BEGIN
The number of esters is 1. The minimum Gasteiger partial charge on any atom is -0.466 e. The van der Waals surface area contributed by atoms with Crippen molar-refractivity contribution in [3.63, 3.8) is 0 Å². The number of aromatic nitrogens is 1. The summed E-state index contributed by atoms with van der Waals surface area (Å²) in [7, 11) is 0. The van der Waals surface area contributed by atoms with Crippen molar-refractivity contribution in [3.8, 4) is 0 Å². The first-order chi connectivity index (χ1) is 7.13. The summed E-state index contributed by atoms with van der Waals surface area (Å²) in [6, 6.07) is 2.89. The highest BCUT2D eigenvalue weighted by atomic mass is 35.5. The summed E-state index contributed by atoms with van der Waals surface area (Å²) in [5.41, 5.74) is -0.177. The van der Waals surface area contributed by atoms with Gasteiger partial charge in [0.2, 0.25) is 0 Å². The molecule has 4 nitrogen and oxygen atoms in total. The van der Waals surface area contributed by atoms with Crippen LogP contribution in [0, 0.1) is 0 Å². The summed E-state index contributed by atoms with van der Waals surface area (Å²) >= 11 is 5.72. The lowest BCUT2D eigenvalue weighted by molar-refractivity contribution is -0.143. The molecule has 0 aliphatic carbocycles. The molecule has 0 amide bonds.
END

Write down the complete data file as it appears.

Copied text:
The number of esters is 1. The minimum Gasteiger partial charge on any atom is -0.466 e. The van der Waals surface area contributed by atoms with Crippen molar-refractivity contribution in [3.63, 3.8) is 0 Å². The number of aromatic nitrogens is 1. The summed E-state index contributed by atoms with van der Waals surface area (Å²) in [7, 11) is 0. The van der Waals surface area contributed by atoms with Crippen molar-refractivity contribution in [3.8, 4) is 0 Å². The first-order chi connectivity index (χ1) is 7.13. The summed E-state index contributed by atoms with van der Waals surface area (Å²) in [6, 6.07) is 2.89. The highest BCUT2D eigenvalue weighted by atomic mass is 35.5. The summed E-state index contributed by atoms with van der Waals surface area (Å²) in [5.41, 5.74) is -0.177. The van der Waals surface area contributed by atoms with Gasteiger partial charge in [0.2, 0.25) is 0 Å². The molecule has 4 nitrogen and oxygen atoms in total. The van der Waals surface area contributed by atoms with Crippen LogP contribution in [0, 0.1) is 0 Å². The summed E-state index contributed by atoms with van der Waals surface area (Å²) >= 11 is 5.72. The lowest BCUT2D eigenvalue weighted by molar-refractivity contribution is -0.143. The molecule has 0 aliphatic carbocycles. The molecule has 0 amide bonds.